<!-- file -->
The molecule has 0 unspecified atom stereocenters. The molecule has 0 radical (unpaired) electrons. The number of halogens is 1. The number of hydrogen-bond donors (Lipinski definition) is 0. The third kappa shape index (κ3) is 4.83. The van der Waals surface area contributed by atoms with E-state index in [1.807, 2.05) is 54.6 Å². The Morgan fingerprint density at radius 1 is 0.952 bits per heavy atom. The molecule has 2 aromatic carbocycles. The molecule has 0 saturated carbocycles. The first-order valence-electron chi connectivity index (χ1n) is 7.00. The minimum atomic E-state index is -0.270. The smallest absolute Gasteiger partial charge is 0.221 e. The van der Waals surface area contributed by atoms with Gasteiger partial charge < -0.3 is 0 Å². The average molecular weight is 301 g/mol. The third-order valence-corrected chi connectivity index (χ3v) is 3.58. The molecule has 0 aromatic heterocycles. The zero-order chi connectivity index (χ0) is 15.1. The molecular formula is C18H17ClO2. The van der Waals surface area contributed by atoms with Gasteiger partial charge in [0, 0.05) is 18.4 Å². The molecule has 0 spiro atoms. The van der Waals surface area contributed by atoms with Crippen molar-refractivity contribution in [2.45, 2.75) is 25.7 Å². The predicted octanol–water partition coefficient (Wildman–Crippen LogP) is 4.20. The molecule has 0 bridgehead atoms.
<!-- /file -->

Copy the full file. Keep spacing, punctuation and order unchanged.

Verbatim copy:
The molecule has 0 unspecified atom stereocenters. The molecule has 0 radical (unpaired) electrons. The number of halogens is 1. The number of hydrogen-bond donors (Lipinski definition) is 0. The third kappa shape index (κ3) is 4.83. The van der Waals surface area contributed by atoms with E-state index in [1.807, 2.05) is 54.6 Å². The Morgan fingerprint density at radius 1 is 0.952 bits per heavy atom. The molecule has 2 aromatic carbocycles. The molecule has 0 saturated carbocycles. The first-order valence-electron chi connectivity index (χ1n) is 7.00. The minimum atomic E-state index is -0.270. The smallest absolute Gasteiger partial charge is 0.221 e. The van der Waals surface area contributed by atoms with Gasteiger partial charge < -0.3 is 0 Å². The average molecular weight is 301 g/mol. The third-order valence-corrected chi connectivity index (χ3v) is 3.58. The molecule has 0 aromatic heterocycles. The zero-order chi connectivity index (χ0) is 15.1. The molecular formula is C18H17ClO2. The van der Waals surface area contributed by atoms with Gasteiger partial charge in [0, 0.05) is 18.4 Å². The molecule has 0 spiro atoms. The van der Waals surface area contributed by atoms with Crippen molar-refractivity contribution in [2.45, 2.75) is 25.7 Å². The predicted octanol–water partition coefficient (Wildman–Crippen LogP) is 4.20. The molecule has 0 bridgehead atoms.